Challenge of broadband access in rural Maine

In southern Maine it can be easy to take access to high-speed internet for granted, but for those who live in rural parts of the state, broadband access can be a challenge.”I tried satellite. I tried DSL. I tried a hot spot with one of the cellphone companies,” Penobscot County farmer Dan Kaplan said.After four decades of working in marketing and media in cities across the country, Kaplan followed his dream and moved to Maine.”I always wanted to do farming. I’ve wanted to do farming since I was a kid. Right away I realized, we have a problem here,”Kaplan said.Kaplan discovered he had no access to high-speed internet at his farm in Charleston. That meant he could not sell his grass-fed beef online.”We’re all used to what I’d call an Amazon experience. You order it, it’s shipped to you. You’re told where it is and when it’s going to arrive. To be successful in business these days you have to at least equal that,” Kaplan said.Kaplan’s workaround was putting an antenna on the highest tree of his farm. It brought him an internet connection and big business.”One line was $10,000 in June, and it was about $1,200 a year ago.”Kaplan’s solution only works if there is a clear line of sight to another antenna providing internet access.He said installing a fiber optic wire for internet would have been very expensive.”I said, ‘What will that cost?’ $18,000. We don’t have $18,000,” Kaplan said.It’s a problem many homes and businesses across the state face.”If you have many homes on that mile, it’s a lot cheaper to run it. If you don’t have many homes on that mile, it’s a lot more expensive,” ConnectME Director Peggy Schaffer said.ConnectME is working to fill the gap for rural communities through state funds. Schaffer estimates more than 80,000 people are without high-speed internet access, and it’s not just in northern Maine.”The thought that Cumberland County is all set is not true,” Schaffer said.She said there are pockets of Cumberland and York counties without high-speed internet.”Bringing broadband is not good enough. People have to use it to really get the economic benefit from it,” Schaffer said.It’s not just establishing the internet connection that’s expensive, the equipment to maintain it is expensive, as well. People who have never had internet access also need to learn how to use it.ConnectME is getting up to another $2 million in funding next year. Kaplan is proof of how much of a difference that funding could make.”There’s a demand for our products, but the only (way) to reach it is really digitally and to knock down the geographic barriers,” Kaplan said.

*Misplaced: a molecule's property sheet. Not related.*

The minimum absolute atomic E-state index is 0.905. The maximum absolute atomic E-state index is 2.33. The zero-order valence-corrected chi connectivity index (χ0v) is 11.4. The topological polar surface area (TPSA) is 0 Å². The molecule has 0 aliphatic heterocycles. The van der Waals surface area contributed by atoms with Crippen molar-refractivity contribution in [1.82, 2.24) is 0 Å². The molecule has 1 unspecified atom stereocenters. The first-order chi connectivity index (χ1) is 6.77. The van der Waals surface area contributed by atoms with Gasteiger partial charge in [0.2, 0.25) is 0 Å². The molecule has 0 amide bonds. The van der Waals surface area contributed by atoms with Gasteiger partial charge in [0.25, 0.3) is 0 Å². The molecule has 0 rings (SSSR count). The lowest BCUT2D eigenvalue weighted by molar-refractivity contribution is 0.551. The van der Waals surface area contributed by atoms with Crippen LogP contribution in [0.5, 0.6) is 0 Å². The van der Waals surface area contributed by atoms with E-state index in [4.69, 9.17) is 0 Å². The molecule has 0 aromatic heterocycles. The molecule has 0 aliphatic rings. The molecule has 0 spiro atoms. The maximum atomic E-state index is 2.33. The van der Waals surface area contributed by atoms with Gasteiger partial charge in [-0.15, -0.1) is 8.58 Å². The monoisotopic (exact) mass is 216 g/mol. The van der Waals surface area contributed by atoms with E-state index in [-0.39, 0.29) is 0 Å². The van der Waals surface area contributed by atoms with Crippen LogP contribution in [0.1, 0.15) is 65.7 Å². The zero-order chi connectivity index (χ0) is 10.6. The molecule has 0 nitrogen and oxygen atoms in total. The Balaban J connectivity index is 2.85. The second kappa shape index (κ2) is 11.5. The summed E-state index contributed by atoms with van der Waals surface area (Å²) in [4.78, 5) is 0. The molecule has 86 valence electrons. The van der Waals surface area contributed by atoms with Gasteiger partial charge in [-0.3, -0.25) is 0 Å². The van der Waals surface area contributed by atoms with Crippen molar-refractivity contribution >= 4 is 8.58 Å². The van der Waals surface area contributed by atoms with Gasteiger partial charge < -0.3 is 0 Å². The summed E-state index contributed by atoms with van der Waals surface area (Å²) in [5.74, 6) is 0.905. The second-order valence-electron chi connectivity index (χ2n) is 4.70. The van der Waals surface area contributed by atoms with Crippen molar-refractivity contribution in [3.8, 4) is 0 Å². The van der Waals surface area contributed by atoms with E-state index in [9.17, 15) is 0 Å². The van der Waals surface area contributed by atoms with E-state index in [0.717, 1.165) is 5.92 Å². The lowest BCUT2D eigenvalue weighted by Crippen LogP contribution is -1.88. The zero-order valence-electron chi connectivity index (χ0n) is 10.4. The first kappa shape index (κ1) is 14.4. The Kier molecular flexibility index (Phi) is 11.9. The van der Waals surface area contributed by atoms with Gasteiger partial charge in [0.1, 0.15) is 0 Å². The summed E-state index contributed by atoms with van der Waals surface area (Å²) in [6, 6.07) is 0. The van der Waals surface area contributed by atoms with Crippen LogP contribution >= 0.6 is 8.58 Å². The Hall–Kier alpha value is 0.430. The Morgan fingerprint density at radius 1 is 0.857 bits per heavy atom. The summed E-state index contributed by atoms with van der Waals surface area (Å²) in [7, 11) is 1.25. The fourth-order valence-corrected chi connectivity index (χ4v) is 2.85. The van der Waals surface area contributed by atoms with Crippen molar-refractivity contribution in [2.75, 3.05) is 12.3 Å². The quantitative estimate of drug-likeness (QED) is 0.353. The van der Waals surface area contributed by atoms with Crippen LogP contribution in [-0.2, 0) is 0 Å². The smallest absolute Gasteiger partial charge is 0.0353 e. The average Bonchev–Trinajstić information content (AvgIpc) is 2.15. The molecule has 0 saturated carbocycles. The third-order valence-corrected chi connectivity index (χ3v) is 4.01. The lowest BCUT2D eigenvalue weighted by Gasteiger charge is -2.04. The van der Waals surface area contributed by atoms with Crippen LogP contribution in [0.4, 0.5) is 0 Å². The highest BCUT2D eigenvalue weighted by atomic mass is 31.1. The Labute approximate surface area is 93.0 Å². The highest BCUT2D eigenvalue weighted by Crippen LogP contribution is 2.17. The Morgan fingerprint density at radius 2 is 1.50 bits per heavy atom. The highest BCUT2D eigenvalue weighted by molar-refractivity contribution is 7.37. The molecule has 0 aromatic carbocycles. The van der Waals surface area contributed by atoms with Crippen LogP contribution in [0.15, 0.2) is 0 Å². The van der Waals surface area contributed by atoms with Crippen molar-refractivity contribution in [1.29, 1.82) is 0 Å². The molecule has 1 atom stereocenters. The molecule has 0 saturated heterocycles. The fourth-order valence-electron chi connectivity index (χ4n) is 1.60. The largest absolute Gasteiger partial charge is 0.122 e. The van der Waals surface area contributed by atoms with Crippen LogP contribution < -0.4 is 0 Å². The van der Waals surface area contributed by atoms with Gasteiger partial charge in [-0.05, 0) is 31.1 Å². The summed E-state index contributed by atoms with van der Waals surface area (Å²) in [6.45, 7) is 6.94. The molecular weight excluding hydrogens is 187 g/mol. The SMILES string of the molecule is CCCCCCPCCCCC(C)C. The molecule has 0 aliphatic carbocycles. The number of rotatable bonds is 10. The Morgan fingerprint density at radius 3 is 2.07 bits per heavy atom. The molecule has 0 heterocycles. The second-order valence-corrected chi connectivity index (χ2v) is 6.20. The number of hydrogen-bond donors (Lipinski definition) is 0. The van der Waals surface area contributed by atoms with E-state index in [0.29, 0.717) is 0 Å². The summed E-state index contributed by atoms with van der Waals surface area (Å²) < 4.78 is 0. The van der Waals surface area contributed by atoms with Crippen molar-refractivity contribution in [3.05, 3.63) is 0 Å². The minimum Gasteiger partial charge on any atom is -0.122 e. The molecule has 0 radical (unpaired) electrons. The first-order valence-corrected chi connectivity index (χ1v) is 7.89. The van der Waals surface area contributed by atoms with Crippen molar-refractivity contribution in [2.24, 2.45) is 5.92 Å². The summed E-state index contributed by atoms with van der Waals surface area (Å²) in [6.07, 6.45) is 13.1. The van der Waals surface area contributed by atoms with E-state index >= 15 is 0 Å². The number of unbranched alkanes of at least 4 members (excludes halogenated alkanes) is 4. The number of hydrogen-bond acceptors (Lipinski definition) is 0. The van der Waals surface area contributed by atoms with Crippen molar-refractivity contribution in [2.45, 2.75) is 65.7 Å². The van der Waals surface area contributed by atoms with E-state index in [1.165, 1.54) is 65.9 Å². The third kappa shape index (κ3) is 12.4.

In southern Maine it can be easy to take access to high-speed internet for granted, but for those who live in rural parts of the state, broadband access can be a challenge.

“I tried satellite. I tried DSL. I tried a hot spot with one of the cellphone companies,” Penobscot County farmer Dan Kaplan said.

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After four decades of working in marketing and media in cities across the country, Kaplan followed his dream and moved to Maine.

“I always wanted to do farming. I’ve wanted to do farming since I was a kid. Right away I realized, we have a problem here,”Kaplan said.

Kaplan discovered he had no access to high-speed internet at his farm in Charleston. That meant he could not sell his grass-fed beef online.

“We’re all used to what I’d call an Amazon experience. You order it, it’s shipped to you. You’re told where it is and when it’s going to arrive. To be successful in business these days you have to at least equal that,” Kaplan said.

Kaplan’s workaround was putting an antenna on the highest tree of his farm. It brought him an internet connection and big business.

“One line was $10,000 in June, and it was about $1,200 a year ago.”

Kaplan’s solution only works if there is a clear line of sight to another antenna providing internet access.

He said installing a fiber optic wire for internet would have been very expensive.

“I said, ‘What will that cost?’ $18,000. We don’t have $18,000,” Kaplan said.

It’s a problem many homes and businesses across the state face.

“If you have many homes on that mile, it’s a lot cheaper to run it. If you don’t have many homes on that mile, it’s a lot more expensive,” ConnectME Director Peggy Schaffer said.

ConnectME is working to fill the gap for rural communities through state funds. Schaffer estimates more than 80,000 people are without high-speed internet access, and it’s not just in northern Maine.

“The thought that Cumberland County is all set is not true,” Schaffer said.

She said there are pockets of Cumberland and York counties without high-speed internet.

“Bringing broadband is not good enough. People have to use it to really get the economic benefit from it,” Schaffer said.

It’s not just establishing the internet connection that’s expensive, the equipment to maintain it is expensive, as well. People who have never had internet access also need to learn how to use it.

ConnectME is getting up to another $2 million in funding next year. Kaplan is proof of how much of a difference that funding could make.

“There’s a demand for our products, but the only (way) to reach it is really digitally and to knock down the geographic barriers,” Kaplan said.